Nick: I’ve suffered from a lack of mentors in my career. It would have been constructive to have had someone in my corner when I was starting out. But like Justin, I talk to people I respect who have had successful careers and ask them questions. I interviewed at Netflix a few years ago, and even though I didn’t get the job, I still talk with the hiring manager. I wrote a blog post called “Don’t seek mentors, seek friends.” It’s much easier to ask people for help if they’re your friend.

Klint: One of the things I often hear from people thinking about leaving tech is that they want a job where they don’t have to look at a screen all day. It’s definitely something I struggle with myself. How do you manage your screen time?

Diana: I don’t manage it. Laughs. I’m not an outdoorsy person, and I like playing video games in my free time. I did get worried about how much time I was spending looking at screens when I worked as a software engineer because I spent a lot of time outside of work learning new skills. Combined with my leisure time playing video games, it really added up. Now that I’m a technical writer, I’m more likely to stop working at 5 o’clock, instead of staying up late learning React or something. And being remote, it’s easy to take a 15-minute break to walk around and stretch. There’s no pressure to sit around and look busy all the time.

Justin: I try to keep my average screen time on my iPhone under six hours daily, but I don’t worry too much about it. I think a lot of the worries about screen time are overblown. Our devices are how we connect with people. Since I own my own company, it is important that I am available to answer questions. That’s the reality of the highly connected world we’re in.

Nick: I am one with the screen. Laughs. I’ve been gaming since I was four-years-old, I like to imagine that I have more resilience than most people as far as that stuff goes. But there are periods when I don’t do any software development for months at a time. I’ll focus on writing for my blog instead of writing code. If I start feeling burned out I do minimize the screen time. No gaming, no coding. I’ll do things like go on hikes and eat with my family.

Klint: How do you know when it’s time to take a break, Nick?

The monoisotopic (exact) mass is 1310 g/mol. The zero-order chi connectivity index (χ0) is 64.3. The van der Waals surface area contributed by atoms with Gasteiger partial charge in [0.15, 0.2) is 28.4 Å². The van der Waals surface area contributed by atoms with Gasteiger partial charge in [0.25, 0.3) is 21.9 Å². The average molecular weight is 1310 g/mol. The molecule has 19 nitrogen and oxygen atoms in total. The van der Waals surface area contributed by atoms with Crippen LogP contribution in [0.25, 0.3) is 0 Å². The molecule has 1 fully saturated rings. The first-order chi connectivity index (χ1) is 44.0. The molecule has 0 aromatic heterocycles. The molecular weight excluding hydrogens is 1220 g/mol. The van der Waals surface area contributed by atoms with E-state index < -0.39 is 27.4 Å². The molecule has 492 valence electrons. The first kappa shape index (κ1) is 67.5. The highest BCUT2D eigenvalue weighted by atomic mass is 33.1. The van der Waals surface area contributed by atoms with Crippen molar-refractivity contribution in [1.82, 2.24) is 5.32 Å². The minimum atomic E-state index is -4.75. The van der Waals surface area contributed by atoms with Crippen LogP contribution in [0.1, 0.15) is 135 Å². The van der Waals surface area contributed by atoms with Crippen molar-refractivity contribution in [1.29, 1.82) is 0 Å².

Nick: I think one clear warning sign that people ignore is when you start thinking about what you’d rather be doing instead of what you’re supposed to do. When my heart rate increases thinking about the things that I don’t want to do, that’s a red flag. When I feel overwhelmed I start taking things off my plate. I’ll prioritize things I absolutely have to do and deprioritize the things that are more or less optional.

Klint: If you were to leave tech, what field do you think you would pursue?

Nick: I think I’d get into video production. I was a stand-in producer on a project once, and I think if I’d discovered production before software engineering I might have gone that route instead. It’s overwhelming and stressful, and there are so many things producers have to deal with that you can’t predict. But it’s also fun. There are many moving parts: the set, the camera crew, and on and on. You’re like a pilot trying to land them all safely. There’s a real sense of accomplishment when you finish a project.

Diana: I think I would try to do a 180 and do something to leverage my experience in both nursing and tech, but going back to nursing would be a last resort.

Justin: If I got out of tech, first I’d go on a trip around the world. Then I’d go live at the McMurdo research station in Antarctica and find some cool projects to work on there, to get myself closer to my childhood dream of living on every continent. Then I would focus on finding ways to give back. I think the highest level you can reach in life is to spend your time empowering people to reach their goals and be the best they can be.

The ReadME Project is a GitHub platform dedicated to highlighting the best from the open source software community—the people and tech behind projects you use every day. Sign up for a monthly newsletter to receive new stories, best practices and opinions developed for The ReadME Project, as well as great listens and reads from around the community.